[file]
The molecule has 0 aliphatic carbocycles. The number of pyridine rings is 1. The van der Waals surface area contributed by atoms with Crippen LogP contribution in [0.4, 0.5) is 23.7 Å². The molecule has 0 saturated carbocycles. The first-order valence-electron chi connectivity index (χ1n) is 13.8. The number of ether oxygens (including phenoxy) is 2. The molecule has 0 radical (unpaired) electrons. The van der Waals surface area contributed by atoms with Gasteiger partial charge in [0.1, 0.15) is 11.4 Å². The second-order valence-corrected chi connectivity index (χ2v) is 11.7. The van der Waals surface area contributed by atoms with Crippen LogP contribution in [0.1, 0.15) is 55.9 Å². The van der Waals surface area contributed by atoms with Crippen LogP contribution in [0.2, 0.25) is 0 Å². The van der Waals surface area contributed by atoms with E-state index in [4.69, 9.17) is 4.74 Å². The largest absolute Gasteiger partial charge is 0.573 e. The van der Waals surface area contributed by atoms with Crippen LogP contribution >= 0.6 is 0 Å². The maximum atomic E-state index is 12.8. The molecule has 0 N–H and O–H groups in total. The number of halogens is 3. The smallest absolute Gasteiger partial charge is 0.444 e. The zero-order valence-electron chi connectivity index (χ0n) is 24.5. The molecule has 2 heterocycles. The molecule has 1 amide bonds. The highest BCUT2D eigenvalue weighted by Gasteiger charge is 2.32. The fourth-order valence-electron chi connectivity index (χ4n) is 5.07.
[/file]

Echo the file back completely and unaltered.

The molecule has 0 aliphatic carbocycles. The number of pyridine rings is 1. The van der Waals surface area contributed by atoms with Crippen LogP contribution in [0.4, 0.5) is 23.7 Å². The molecule has 0 saturated carbocycles. The first-order valence-electron chi connectivity index (χ1n) is 13.8. The number of ether oxygens (including phenoxy) is 2. The molecule has 0 radical (unpaired) electrons. The van der Waals surface area contributed by atoms with Gasteiger partial charge in [0.1, 0.15) is 11.4 Å². The second-order valence-corrected chi connectivity index (χ2v) is 11.7. The van der Waals surface area contributed by atoms with Crippen LogP contribution in [0.1, 0.15) is 55.9 Å². The van der Waals surface area contributed by atoms with Crippen LogP contribution in [0.2, 0.25) is 0 Å². The van der Waals surface area contributed by atoms with E-state index in [4.69, 9.17) is 4.74 Å². The largest absolute Gasteiger partial charge is 0.573 e. The van der Waals surface area contributed by atoms with Crippen LogP contribution >= 0.6 is 0 Å². The maximum atomic E-state index is 12.8. The molecule has 0 N–H and O–H groups in total. The number of halogens is 3. The smallest absolute Gasteiger partial charge is 0.444 e. The zero-order valence-electron chi connectivity index (χ0n) is 24.5. The molecule has 2 heterocycles. The molecule has 1 amide bonds. The highest BCUT2D eigenvalue weighted by Gasteiger charge is 2.32. The fourth-order valence-electron chi connectivity index (χ4n) is 5.07.